6. Squeaking from the front or back of your car.    Cause: Worn front brake rotors and pads. When your pads begin to wear down many times it will cause a little piece of metal to rub up against the rotor causing it to squeak.    Typical brake job is done every 50,000 miles with normal driving and costs between $500 and $1000 depending on the parts needed.    DIY: The typical cost in parts for a normal brake job is between $150 and $300. Here is a video of the front brakes on a Chrysler, but is very similar to other cars:

Nissan Sentra Blower Motor Replacement

Below is a video showing how to replace the blower motor on a Nissan Sentra. Signs that your blower motor is going out are: Squeaking when turning on the blower motor, constant squeak, grinding, low air volume through vents and no air flow at all. On the Sentra, the blower motor is located right behind the glove box on the passenger side. The glove box panel will remove with snap clips and then you have better access to the blower motor. You will need to remove the motor from the bottom near where your feet would normally go. Please comment below if you have any questions.

Nissan Sentra Clutch Replacement

Below is a video showing the clutch on a Nissan Sentra. The clutch is still bolted to the flywheel, but all bolts that hold the transmission to the engine are pointed out. Please comment below if you have any questions!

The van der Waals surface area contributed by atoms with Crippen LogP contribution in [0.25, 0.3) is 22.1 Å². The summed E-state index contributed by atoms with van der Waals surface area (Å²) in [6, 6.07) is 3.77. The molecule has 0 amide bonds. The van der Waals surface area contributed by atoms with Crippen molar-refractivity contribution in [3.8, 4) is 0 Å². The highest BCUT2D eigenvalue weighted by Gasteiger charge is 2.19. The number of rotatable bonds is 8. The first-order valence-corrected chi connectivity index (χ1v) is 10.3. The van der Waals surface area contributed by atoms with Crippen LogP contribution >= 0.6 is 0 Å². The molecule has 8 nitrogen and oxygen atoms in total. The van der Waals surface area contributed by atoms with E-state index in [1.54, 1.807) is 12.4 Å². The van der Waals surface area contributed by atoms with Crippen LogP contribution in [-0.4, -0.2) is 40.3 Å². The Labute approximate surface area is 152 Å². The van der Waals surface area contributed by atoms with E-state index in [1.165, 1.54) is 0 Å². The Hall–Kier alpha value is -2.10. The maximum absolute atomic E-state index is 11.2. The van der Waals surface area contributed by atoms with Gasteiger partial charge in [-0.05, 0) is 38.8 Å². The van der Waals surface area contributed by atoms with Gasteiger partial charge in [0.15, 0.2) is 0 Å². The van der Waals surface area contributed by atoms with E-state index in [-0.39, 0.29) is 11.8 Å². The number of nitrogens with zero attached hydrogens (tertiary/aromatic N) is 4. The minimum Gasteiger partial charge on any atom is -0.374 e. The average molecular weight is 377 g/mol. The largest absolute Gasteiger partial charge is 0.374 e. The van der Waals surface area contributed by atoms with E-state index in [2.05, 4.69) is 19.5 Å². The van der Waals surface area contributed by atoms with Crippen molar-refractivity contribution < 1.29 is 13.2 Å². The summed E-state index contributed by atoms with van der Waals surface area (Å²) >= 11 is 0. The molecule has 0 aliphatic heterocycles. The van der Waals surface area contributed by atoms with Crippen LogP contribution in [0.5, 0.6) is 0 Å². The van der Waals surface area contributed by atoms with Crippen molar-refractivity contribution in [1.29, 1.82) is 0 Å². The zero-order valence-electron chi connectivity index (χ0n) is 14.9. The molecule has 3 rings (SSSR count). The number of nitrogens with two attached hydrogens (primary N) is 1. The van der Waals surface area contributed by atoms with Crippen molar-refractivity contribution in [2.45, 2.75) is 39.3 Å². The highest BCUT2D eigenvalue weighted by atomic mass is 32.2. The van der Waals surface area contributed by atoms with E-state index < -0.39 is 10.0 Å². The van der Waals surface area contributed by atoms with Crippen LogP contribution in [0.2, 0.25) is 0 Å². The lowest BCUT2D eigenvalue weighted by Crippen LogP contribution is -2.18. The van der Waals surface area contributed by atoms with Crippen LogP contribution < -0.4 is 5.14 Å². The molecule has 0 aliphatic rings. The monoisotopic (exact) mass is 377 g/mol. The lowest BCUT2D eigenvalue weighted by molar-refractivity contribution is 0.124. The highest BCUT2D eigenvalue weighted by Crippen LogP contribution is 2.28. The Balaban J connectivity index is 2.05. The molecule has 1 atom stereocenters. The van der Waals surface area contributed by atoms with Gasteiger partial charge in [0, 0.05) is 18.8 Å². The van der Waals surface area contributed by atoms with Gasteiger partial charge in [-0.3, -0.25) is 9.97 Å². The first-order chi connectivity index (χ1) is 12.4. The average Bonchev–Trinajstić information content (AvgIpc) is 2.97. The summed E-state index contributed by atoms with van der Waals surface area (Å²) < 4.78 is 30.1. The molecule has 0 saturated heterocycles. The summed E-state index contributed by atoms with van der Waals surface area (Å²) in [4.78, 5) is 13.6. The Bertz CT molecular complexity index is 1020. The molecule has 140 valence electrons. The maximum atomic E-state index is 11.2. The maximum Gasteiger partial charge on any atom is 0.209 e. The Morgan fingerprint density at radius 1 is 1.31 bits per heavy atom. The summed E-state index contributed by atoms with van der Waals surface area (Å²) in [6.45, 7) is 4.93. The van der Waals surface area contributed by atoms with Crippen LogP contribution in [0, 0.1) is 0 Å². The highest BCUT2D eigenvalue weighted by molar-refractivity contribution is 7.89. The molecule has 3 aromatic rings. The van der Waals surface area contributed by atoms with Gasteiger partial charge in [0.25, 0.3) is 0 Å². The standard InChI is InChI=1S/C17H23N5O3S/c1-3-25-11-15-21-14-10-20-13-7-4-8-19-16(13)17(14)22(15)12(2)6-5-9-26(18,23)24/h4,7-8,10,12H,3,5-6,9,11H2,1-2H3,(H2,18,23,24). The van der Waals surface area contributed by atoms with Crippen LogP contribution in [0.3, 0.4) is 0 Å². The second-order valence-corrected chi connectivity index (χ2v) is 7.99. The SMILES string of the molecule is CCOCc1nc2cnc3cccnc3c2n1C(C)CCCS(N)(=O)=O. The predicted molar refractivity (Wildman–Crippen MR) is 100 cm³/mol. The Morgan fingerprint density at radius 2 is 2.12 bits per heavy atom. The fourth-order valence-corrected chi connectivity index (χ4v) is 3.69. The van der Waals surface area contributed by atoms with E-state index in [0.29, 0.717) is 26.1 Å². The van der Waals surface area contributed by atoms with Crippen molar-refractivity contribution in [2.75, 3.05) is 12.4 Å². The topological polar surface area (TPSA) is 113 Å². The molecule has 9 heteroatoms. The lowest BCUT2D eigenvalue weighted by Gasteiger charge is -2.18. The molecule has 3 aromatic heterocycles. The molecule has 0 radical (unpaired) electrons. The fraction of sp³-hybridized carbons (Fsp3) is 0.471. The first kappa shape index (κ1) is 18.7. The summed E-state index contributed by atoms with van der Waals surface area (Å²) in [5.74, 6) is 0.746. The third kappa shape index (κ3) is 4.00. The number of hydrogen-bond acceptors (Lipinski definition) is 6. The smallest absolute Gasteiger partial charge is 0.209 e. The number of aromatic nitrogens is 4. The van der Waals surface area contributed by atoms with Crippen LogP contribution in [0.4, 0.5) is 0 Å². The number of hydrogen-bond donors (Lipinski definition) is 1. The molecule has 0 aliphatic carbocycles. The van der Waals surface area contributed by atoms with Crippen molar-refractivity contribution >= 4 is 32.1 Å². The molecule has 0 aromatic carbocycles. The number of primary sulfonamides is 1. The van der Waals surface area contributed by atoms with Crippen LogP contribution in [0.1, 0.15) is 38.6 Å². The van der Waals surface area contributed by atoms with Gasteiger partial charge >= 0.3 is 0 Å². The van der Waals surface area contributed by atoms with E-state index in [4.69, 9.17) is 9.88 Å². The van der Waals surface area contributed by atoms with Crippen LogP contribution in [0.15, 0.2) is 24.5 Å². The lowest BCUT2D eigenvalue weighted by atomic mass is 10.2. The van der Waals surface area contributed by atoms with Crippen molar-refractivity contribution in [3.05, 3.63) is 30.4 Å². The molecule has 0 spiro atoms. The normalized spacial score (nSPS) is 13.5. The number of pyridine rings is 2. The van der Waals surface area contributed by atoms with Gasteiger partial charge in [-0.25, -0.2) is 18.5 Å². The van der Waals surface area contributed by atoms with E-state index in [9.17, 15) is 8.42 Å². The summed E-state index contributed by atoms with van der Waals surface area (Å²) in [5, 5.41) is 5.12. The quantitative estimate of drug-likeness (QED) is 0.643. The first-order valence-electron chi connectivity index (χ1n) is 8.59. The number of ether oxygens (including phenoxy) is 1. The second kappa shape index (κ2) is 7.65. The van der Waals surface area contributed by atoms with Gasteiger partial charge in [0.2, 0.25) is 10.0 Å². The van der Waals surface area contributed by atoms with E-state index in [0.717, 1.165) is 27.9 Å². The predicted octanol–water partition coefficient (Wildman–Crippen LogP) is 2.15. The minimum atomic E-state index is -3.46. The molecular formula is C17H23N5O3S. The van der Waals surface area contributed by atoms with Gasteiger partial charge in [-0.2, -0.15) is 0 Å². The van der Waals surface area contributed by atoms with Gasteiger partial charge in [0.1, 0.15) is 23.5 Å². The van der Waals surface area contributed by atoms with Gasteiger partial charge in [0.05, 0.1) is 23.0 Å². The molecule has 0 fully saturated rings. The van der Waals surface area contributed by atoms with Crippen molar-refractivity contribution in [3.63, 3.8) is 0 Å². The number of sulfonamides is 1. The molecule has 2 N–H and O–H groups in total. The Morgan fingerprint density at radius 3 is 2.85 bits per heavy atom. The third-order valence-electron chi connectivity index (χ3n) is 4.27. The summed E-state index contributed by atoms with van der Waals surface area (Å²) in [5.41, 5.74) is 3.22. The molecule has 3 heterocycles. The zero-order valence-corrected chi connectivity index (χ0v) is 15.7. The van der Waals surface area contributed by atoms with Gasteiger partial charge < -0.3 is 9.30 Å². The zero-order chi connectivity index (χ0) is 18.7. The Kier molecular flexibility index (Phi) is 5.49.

VW Passat Timing Belt Replacement

Video showing the timing belt on a VW Passat. The Passat engine is very similar to the Audi A4 and A6 engine. Timing belt replacement is recommended every 80,000 miles. Please comment below if you have any questions!

Subaru Impreza Timing Belt and Water Pump Replacement

Below is a video showing what the timing belt looks like on a Subaru Impreza. It also shows the location of the water pump and other parts of the timing system. If you are having a water pump issue on your car (leaking from the front of the engine) you will have to remove the timing belt in order to replace it. Please comment below if you have any questions!

Volvo 240 Engine Visual

Below is a video walk around of a Volvo 240 where I point out the intake and other parts. Please comment below if you have any questions!

Pontiac Grand Am Alternator Replacement

Below is a video showing how to replace the alternator on a Pontiac Grand Am. A great way to tell if your alternator is bad is to jump start your car with another car. After your car is running, remove the jump cables. If the car dies when you remove the jump cables it is not the battery to blame, it is the alternator. Please comment below if you have any questions!

Chevy Corsica Alternator Replacement

Video showing how to replace the alternator on a Chevy Corsica. Please comment below if you have any questions!